Last Thursday afternoon I attended a Glass Bottle Workshop put on by the California Small Brewers Association. It was held at and hosted by Lagunitas Brewing in Petaluma, California. A few dozen brewers, suppliers and one journalist packed in the party balcony at Lagunitas to talk about beer bottles. First, some interesting facts about the beer bottle industry today.
In 1985, there were 110 glass plants in the United States. Today, that number has dropped to less than half, or 49 remaining glass plants. Of those, 42 of them (or about 84%) are owned by the three largest companies; Owens-Illinris oe O-I (19 plants), Saint-Gobain (14) and Anchor (8). Seven companies own the remaining eight, with Gujarat Glass International owning two and the rest operating a single plant each. Like most modern industries today, consolidation has whittled the landscape of glass manufacturers down to a few giants with a handful of small players hanging on for dear life. Typically, that’s good news if you’re a big consumer of glass but not so good if you’re a small player. Part of the reason for the shakeup in glass makers ocurred in 1992-94, when there was a huge decline in the market, caused primarily when most soft drink companies converted from glass to plastic bottles. Longnecks far outsell the shorter Heritage bottle and twist-offs currenty outsell non-twist off.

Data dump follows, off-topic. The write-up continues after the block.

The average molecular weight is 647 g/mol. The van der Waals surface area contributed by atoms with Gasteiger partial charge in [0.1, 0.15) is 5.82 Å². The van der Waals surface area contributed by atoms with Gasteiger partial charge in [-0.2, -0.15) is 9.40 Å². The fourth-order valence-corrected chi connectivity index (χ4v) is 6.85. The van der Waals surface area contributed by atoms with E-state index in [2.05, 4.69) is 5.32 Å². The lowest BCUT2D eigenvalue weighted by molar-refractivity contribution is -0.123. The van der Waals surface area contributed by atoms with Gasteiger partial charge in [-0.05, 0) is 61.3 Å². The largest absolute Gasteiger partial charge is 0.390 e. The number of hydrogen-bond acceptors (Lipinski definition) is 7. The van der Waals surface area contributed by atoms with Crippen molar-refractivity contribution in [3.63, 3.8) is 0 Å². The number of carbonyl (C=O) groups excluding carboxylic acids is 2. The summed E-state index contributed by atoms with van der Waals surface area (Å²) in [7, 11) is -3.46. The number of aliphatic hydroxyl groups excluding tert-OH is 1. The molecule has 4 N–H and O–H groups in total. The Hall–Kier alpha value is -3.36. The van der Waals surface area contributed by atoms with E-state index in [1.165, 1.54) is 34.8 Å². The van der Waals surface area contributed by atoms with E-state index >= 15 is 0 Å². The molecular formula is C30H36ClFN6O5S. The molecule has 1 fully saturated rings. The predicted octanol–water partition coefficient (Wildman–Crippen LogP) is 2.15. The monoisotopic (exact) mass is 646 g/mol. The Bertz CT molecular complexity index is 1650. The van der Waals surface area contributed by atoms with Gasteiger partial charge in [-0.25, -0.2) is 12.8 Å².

The breakdown of glass bottles is currently as follows:
- 85% Beer
- 17% Food
- 9% Beverages
- 5% Non-Food Jars
- 5% Wine
- 3% Spirits
- 3% FAB (Flavored Alcoholic Beverages)
Tony Magee (from Lagunitas) and Mark House (from Pyramid) led a round table panel discussion about issues facing small brewers regarding bottles.
Later Magee led a tour of Lagunitas’ new bottling line, installed last January, by the Italian company Sympak.
After some supplier presentations and an open discussion, the afternoon ended with a beer social. Here Dan Del Grande from Bison Brewing enjoys a pint from Lagunitas.
And here’s a story about an O-I plant in Colorado entitled the House of Glass from the Scripps Howard News Service.
Another reason for craft brewers to switch to cans!
Chris Wood says
The photo (in this story) of Dan drinking out of plastic cup is very amusing to me. Didn’t you all just get finished with a roundtable that discussed the glass shortage in the industry? I guess pint glasses must be in short supply as well. LOL.